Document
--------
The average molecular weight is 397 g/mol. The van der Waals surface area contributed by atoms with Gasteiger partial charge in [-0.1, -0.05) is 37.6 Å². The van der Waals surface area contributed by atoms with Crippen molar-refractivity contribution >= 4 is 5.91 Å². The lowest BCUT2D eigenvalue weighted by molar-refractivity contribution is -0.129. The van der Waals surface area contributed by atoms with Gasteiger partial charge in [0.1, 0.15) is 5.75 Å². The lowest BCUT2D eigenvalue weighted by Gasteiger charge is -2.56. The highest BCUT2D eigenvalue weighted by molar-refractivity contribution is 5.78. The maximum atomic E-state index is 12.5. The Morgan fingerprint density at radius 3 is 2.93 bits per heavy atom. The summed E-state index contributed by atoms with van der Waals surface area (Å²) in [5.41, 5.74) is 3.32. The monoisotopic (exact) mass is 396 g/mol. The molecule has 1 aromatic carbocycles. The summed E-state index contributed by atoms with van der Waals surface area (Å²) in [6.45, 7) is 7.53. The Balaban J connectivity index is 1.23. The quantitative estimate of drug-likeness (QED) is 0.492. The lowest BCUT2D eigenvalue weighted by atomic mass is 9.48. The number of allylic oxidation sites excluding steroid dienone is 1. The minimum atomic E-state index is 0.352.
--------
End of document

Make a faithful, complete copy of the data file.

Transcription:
The average molecular weight is 397 g/mol. The van der Waals surface area contributed by atoms with Gasteiger partial charge in [-0.1, -0.05) is 37.6 Å². The van der Waals surface area contributed by atoms with Crippen molar-refractivity contribution >= 4 is 5.91 Å². The lowest BCUT2D eigenvalue weighted by molar-refractivity contribution is -0.129. The van der Waals surface area contributed by atoms with Gasteiger partial charge in [0.1, 0.15) is 5.75 Å². The lowest BCUT2D eigenvalue weighted by Gasteiger charge is -2.56. The highest BCUT2D eigenvalue weighted by molar-refractivity contribution is 5.78. The maximum atomic E-state index is 12.5. The Morgan fingerprint density at radius 3 is 2.93 bits per heavy atom. The summed E-state index contributed by atoms with van der Waals surface area (Å²) in [5.41, 5.74) is 3.32. The monoisotopic (exact) mass is 396 g/mol. The molecule has 1 aromatic carbocycles. The summed E-state index contributed by atoms with van der Waals surface area (Å²) in [6.45, 7) is 7.53. The Balaban J connectivity index is 1.23. The quantitative estimate of drug-likeness (QED) is 0.492. The lowest BCUT2D eigenvalue weighted by atomic mass is 9.48. The number of allylic oxidation sites excluding steroid dienone is 1. The minimum atomic E-state index is 0.352.